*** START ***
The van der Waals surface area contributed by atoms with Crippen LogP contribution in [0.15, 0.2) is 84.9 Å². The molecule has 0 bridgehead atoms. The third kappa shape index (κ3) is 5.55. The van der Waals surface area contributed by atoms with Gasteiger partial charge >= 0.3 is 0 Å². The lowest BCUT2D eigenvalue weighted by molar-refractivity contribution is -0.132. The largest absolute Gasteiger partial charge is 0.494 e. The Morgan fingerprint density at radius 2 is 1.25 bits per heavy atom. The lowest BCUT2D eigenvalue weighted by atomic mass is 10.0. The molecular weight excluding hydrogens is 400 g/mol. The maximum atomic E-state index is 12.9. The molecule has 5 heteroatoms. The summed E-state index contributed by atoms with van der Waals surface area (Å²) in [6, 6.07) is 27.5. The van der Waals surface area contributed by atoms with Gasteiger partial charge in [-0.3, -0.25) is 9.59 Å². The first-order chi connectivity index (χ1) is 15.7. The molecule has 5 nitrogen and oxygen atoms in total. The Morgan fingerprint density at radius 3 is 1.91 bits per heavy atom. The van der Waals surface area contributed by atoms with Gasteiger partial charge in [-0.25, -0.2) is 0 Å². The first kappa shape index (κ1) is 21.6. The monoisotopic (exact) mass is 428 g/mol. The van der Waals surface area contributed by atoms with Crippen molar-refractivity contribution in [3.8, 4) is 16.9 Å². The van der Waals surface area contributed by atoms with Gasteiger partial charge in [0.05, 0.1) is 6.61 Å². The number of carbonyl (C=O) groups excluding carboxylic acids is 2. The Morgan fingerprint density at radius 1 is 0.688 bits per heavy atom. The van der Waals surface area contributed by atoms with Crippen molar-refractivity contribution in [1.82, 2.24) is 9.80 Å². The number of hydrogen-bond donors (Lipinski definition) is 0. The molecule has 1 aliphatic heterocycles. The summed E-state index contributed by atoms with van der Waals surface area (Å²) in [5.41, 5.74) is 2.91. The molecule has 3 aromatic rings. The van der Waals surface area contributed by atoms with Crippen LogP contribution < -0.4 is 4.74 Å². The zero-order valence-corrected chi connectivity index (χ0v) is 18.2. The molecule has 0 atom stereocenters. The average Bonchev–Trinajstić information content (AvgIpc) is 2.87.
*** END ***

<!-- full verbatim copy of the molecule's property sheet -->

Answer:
The van der Waals surface area contributed by atoms with Crippen LogP contribution in [0.15, 0.2) is 84.9 Å². The molecule has 0 bridgehead atoms. The third kappa shape index (κ3) is 5.55. The van der Waals surface area contributed by atoms with Gasteiger partial charge >= 0.3 is 0 Å². The lowest BCUT2D eigenvalue weighted by molar-refractivity contribution is -0.132. The largest absolute Gasteiger partial charge is 0.494 e. The Morgan fingerprint density at radius 2 is 1.25 bits per heavy atom. The lowest BCUT2D eigenvalue weighted by atomic mass is 10.0. The molecular weight excluding hydrogens is 400 g/mol. The maximum atomic E-state index is 12.9. The molecule has 5 heteroatoms. The summed E-state index contributed by atoms with van der Waals surface area (Å²) in [6, 6.07) is 27.5. The van der Waals surface area contributed by atoms with Gasteiger partial charge in [-0.3, -0.25) is 9.59 Å². The first-order chi connectivity index (χ1) is 15.7. The molecule has 5 nitrogen and oxygen atoms in total. The Morgan fingerprint density at radius 3 is 1.91 bits per heavy atom. The van der Waals surface area contributed by atoms with Gasteiger partial charge in [-0.25, -0.2) is 0 Å². The first kappa shape index (κ1) is 21.6. The monoisotopic (exact) mass is 428 g/mol. The van der Waals surface area contributed by atoms with Crippen molar-refractivity contribution in [3.8, 4) is 16.9 Å². The van der Waals surface area contributed by atoms with Gasteiger partial charge in [0.05, 0.1) is 6.61 Å². The number of carbonyl (C=O) groups excluding carboxylic acids is 2. The Morgan fingerprint density at radius 1 is 0.688 bits per heavy atom. The van der Waals surface area contributed by atoms with Crippen molar-refractivity contribution in [1.82, 2.24) is 9.80 Å². The number of hydrogen-bond donors (Lipinski definition) is 0. The molecule has 1 aliphatic heterocycles. The summed E-state index contributed by atoms with van der Waals surface area (Å²) in [5.41, 5.74) is 2.91. The molecule has 3 aromatic rings. The van der Waals surface area contributed by atoms with Crippen LogP contribution < -0.4 is 4.74 Å². The zero-order valence-corrected chi connectivity index (χ0v) is 18.2. The molecule has 0 atom stereocenters. The average Bonchev–Trinajstić information content (AvgIpc) is 2.87.